WALKER, Theodor. Wanderings Eastward. Diary of Travels in Egypt, Palestine, Syria, Turkey, Greece, in 1885. London, Partridge & Co., 1885.
8vo. Original presentation binding of black morocco, spine and front cover lettered in gilt, ruled in gilt, marbled endpapers and edges; pp. 146, 8 wood-engraved plates; edges of binding a little worn, otherwise a very good copy.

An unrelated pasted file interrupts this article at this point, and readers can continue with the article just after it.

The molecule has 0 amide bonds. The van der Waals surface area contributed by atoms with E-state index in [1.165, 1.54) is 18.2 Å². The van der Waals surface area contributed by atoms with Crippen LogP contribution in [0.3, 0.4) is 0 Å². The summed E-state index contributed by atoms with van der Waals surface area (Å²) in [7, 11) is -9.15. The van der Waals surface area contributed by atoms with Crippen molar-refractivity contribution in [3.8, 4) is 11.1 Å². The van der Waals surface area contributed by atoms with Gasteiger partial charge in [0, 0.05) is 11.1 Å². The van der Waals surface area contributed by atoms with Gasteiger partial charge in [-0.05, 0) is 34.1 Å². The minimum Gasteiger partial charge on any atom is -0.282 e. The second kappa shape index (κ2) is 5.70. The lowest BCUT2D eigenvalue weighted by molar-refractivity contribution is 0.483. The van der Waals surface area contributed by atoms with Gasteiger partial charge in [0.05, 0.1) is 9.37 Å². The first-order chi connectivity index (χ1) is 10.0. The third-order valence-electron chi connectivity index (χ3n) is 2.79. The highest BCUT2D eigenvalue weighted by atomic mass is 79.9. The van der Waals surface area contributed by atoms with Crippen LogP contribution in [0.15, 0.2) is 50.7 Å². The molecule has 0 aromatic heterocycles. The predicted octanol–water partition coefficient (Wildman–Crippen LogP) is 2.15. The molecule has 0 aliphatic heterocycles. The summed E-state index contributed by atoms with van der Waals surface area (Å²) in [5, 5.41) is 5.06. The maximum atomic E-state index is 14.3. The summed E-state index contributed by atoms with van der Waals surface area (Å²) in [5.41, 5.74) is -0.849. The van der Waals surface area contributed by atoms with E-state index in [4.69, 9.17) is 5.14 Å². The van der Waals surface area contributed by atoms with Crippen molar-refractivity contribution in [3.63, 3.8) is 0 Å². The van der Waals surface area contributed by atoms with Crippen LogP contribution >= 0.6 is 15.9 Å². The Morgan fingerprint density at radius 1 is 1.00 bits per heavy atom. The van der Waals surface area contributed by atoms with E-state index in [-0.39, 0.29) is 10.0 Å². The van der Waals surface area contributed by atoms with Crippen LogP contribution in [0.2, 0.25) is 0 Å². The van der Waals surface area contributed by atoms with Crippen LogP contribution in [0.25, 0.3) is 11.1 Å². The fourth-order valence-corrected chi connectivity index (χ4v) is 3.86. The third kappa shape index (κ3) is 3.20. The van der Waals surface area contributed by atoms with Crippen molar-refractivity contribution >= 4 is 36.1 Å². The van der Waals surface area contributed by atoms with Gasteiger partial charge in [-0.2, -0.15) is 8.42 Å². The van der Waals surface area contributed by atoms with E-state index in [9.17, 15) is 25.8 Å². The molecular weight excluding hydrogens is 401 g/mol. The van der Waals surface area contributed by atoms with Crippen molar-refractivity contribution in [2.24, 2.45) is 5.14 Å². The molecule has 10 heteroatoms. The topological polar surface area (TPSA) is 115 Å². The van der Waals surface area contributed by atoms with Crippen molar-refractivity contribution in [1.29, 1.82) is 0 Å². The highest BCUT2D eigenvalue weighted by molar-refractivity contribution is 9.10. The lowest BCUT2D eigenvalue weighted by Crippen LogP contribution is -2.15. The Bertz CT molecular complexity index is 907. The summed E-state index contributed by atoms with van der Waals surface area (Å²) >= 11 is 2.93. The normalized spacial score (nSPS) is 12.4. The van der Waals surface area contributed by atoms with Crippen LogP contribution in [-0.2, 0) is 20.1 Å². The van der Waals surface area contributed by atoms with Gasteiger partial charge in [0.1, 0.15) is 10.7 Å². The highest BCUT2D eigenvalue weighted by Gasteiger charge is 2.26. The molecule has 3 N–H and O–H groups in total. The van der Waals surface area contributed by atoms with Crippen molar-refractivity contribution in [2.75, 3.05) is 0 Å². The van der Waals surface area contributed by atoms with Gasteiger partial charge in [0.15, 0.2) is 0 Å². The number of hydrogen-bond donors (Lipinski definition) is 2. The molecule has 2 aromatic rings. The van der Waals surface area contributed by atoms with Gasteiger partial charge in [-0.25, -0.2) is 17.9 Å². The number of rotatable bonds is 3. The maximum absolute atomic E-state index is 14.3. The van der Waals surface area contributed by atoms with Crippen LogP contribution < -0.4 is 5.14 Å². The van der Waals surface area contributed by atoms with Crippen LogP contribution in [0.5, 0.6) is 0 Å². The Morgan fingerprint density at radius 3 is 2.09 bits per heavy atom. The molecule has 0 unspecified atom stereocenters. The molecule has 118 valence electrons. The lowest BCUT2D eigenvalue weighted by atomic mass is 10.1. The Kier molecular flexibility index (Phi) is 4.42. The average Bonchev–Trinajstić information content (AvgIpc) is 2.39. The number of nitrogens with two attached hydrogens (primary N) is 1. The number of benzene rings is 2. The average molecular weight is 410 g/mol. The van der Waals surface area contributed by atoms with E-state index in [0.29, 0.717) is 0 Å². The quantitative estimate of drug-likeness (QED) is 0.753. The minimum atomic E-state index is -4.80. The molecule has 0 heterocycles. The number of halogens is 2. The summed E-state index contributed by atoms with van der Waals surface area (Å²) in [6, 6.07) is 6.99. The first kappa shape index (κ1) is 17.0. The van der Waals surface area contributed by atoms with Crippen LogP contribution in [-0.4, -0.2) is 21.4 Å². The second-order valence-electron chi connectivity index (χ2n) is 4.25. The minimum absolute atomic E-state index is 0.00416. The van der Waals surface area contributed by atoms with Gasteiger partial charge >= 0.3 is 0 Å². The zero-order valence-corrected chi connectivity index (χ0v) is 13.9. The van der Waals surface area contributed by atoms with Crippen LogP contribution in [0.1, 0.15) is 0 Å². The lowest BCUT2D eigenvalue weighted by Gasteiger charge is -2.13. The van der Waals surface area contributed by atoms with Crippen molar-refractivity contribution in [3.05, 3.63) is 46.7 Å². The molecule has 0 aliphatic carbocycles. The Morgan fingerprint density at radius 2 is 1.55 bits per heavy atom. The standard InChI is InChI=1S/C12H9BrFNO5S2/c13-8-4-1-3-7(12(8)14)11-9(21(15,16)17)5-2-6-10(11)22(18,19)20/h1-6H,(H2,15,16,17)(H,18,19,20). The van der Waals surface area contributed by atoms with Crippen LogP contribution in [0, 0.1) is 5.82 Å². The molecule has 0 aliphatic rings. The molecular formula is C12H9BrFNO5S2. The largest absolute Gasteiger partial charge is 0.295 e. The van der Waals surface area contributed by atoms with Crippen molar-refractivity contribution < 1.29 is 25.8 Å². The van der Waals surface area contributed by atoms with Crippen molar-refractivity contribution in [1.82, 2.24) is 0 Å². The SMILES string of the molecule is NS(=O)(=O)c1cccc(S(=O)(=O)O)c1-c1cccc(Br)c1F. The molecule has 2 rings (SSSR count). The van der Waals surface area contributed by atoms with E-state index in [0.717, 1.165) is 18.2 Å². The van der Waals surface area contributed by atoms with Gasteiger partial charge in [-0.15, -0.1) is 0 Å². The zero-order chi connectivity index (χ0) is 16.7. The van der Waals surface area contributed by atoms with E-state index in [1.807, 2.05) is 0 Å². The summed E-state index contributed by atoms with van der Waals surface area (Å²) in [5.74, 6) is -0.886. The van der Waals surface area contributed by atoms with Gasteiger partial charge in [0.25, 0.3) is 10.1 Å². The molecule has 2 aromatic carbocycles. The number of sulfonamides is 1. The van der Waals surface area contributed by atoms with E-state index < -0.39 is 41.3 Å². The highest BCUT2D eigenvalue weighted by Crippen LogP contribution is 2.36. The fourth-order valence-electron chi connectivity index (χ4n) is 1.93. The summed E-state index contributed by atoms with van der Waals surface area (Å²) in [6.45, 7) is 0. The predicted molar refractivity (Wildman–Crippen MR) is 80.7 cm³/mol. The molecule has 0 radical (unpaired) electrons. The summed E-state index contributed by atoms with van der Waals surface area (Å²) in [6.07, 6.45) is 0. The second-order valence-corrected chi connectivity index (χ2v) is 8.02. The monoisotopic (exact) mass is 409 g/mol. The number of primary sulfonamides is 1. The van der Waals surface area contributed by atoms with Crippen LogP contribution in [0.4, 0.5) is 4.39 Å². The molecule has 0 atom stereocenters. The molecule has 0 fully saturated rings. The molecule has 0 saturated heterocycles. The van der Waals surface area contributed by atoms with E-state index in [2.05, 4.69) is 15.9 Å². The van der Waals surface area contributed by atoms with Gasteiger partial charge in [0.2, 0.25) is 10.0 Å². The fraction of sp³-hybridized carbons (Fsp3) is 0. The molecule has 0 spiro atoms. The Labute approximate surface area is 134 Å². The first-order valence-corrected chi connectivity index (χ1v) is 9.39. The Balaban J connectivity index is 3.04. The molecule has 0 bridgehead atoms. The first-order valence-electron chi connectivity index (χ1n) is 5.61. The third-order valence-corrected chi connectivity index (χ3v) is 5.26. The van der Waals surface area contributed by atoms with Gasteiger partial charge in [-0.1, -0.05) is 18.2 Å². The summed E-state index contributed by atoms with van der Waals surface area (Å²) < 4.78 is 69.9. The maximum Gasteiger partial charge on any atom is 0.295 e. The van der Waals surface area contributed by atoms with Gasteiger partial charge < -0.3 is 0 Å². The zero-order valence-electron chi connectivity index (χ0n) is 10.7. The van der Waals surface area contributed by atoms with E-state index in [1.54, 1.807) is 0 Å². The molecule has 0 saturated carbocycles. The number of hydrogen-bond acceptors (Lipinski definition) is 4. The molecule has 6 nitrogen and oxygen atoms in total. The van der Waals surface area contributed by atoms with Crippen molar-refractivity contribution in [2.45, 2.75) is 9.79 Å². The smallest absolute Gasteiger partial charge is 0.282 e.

Scarce first edition, presentation copy, inscribed by the author on front fly-leaf and dated 1886. Walker leaves Northern Palestine after having visited Lake Merom (Hula Valley) and Mount Hermon, before riding to Damascus and crossing the Anti-Lebanon. He then visits Baalbek, reports on Druzes and Maronites, rests in Zahlé, 'a large town, the most flourishing in the Lebanon, beautifully situated on a hill slope, up a glen. It contains 16,000 people, nine-tenths of whom are Christians' (p. 95). 'The villages in the Lebanon are very thriving, and the various sects very numerous' our tourist remarks and rides into Beirut in style, i.e. at top speed ('to gallop full speed into a big city is no joke' he comments on his Dragoman's idea of a dashing entrance). After the 500-mile ride Walker enjoys Beirut and visits Western-influenced educational establishments. The section on Lebanon and Syria is found on pages 85 to 95.